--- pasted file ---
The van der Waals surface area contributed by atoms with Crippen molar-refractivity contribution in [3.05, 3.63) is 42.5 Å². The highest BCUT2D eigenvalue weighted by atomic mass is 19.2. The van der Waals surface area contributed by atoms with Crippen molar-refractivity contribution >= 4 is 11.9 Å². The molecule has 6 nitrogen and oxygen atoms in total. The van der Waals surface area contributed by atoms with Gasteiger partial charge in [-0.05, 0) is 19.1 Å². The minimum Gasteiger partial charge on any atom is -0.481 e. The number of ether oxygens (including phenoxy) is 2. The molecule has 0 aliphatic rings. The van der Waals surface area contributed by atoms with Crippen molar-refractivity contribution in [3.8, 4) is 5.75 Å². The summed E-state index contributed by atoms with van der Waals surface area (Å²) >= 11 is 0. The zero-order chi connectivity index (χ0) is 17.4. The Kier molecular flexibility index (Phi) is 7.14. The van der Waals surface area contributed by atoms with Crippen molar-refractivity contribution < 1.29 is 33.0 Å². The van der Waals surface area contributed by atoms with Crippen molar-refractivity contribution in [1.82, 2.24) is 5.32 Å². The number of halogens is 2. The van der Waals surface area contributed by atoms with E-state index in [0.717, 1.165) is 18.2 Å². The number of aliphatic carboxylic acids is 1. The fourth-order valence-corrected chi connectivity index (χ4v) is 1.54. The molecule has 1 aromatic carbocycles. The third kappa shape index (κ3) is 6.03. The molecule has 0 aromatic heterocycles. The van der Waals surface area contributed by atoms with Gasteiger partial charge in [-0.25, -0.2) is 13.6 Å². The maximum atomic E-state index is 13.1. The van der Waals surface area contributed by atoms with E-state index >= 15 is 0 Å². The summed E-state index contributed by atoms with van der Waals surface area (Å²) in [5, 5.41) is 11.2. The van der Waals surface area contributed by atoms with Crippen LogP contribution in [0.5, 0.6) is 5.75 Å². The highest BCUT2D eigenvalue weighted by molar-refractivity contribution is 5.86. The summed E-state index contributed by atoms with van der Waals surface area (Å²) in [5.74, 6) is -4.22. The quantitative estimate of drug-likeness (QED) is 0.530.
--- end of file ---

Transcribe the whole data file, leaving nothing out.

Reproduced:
The van der Waals surface area contributed by atoms with Crippen molar-refractivity contribution in [3.05, 3.63) is 42.5 Å². The highest BCUT2D eigenvalue weighted by atomic mass is 19.2. The van der Waals surface area contributed by atoms with Crippen molar-refractivity contribution >= 4 is 11.9 Å². The molecule has 6 nitrogen and oxygen atoms in total. The van der Waals surface area contributed by atoms with Gasteiger partial charge in [-0.05, 0) is 19.1 Å². The minimum Gasteiger partial charge on any atom is -0.481 e. The number of ether oxygens (including phenoxy) is 2. The molecule has 0 aliphatic rings. The van der Waals surface area contributed by atoms with Crippen molar-refractivity contribution in [3.8, 4) is 5.75 Å². The summed E-state index contributed by atoms with van der Waals surface area (Å²) >= 11 is 0. The zero-order chi connectivity index (χ0) is 17.4. The Kier molecular flexibility index (Phi) is 7.14. The van der Waals surface area contributed by atoms with Crippen molar-refractivity contribution < 1.29 is 33.0 Å². The van der Waals surface area contributed by atoms with Crippen molar-refractivity contribution in [1.82, 2.24) is 5.32 Å². The number of halogens is 2. The van der Waals surface area contributed by atoms with E-state index in [0.717, 1.165) is 18.2 Å². The number of aliphatic carboxylic acids is 1. The fourth-order valence-corrected chi connectivity index (χ4v) is 1.54. The molecule has 1 aromatic carbocycles. The third kappa shape index (κ3) is 6.03. The molecule has 0 aromatic heterocycles. The van der Waals surface area contributed by atoms with Gasteiger partial charge in [-0.25, -0.2) is 13.6 Å². The maximum atomic E-state index is 13.1. The van der Waals surface area contributed by atoms with E-state index >= 15 is 0 Å². The summed E-state index contributed by atoms with van der Waals surface area (Å²) in [5, 5.41) is 11.2. The van der Waals surface area contributed by atoms with Crippen LogP contribution in [0.5, 0.6) is 5.75 Å². The highest BCUT2D eigenvalue weighted by molar-refractivity contribution is 5.86. The summed E-state index contributed by atoms with van der Waals surface area (Å²) in [5.74, 6) is -4.22. The quantitative estimate of drug-likeness (QED) is 0.530.